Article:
A capella group Pentatonix have made a career out of breathing new life into well-known songs and they’ve done just that again with their latest cover. Taking on Queen’s iconic 1975 single “Bohemian Rhapsody,” the five-piece vocal group stayed true to the original, while bringing their own flare and dramatics to the cinematic song.
The band enlisted some simple yet engaging effects for the video, which opens with all five members sitting on a couch in a living room. As the song begins, the walls of the living room are moved away to reveal that the band is actually sitting in the middle of a deserted road. The couch begins moving down the road as band members jump on and off before grabbing flashlights to recreate Queen’s iconic album cover for the disc Queen II.
The video closes with the band members once again taking a seat on the couch as the walls of the living room reappear to matching the opening scene.
Showing the power of the classic rock track, Pentatonix’s stirring rendition is one of many covers of “Bohemian Rhapsody” to hit the charts, but thanks to the band’s pitch-perfect harmonization and soulful delivery, it’s a cover that will stand on its own.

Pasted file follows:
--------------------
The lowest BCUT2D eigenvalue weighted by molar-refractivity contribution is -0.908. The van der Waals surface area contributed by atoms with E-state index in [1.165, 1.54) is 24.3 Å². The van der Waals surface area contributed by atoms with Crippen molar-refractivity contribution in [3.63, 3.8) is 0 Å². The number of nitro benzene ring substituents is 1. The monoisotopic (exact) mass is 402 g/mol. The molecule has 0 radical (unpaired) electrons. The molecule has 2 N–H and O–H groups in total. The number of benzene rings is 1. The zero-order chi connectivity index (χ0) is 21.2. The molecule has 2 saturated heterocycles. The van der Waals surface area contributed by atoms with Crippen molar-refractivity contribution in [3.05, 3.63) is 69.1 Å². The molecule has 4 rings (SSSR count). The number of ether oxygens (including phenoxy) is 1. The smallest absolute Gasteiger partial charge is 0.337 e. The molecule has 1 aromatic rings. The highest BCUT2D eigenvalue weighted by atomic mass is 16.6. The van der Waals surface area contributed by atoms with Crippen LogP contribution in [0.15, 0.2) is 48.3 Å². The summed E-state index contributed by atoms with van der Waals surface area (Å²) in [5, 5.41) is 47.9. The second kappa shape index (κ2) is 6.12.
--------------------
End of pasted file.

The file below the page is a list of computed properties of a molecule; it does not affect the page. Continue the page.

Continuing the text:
Pentatonix’s connection to “Bohemian Rhapsody” goes deeper than the famous lyrics and “Oooohs.” Queen frontman Freddie Mercury was one of the small number of entertainers who came even close to being openly out in the 1980s. The singer eventually succumbed to the AIDS virus, dying in 1991 at the age of 45.
Pentatonix, which lists Arlington, Texas as the hometown of the band, includes two openly gay members, Scott Hoying and Mitch Grassi. While LGBTQ rights still have many barriers to break down, Pentatonix’s huge success and visibility of out-and-proud band members contrasted with Mercury’s inability to fully come out before his death or risk the band’s success show progress in society’s inclusiveness.
The new cover is part of Pentatonix Vol. 4, the band’s new album that was released on April 7. Kicking it old school, the album includes covers of The Beatles’ “Imagine,” A-Ha’s “Take On Me,” Dolly Parton’s “Jolene” and more.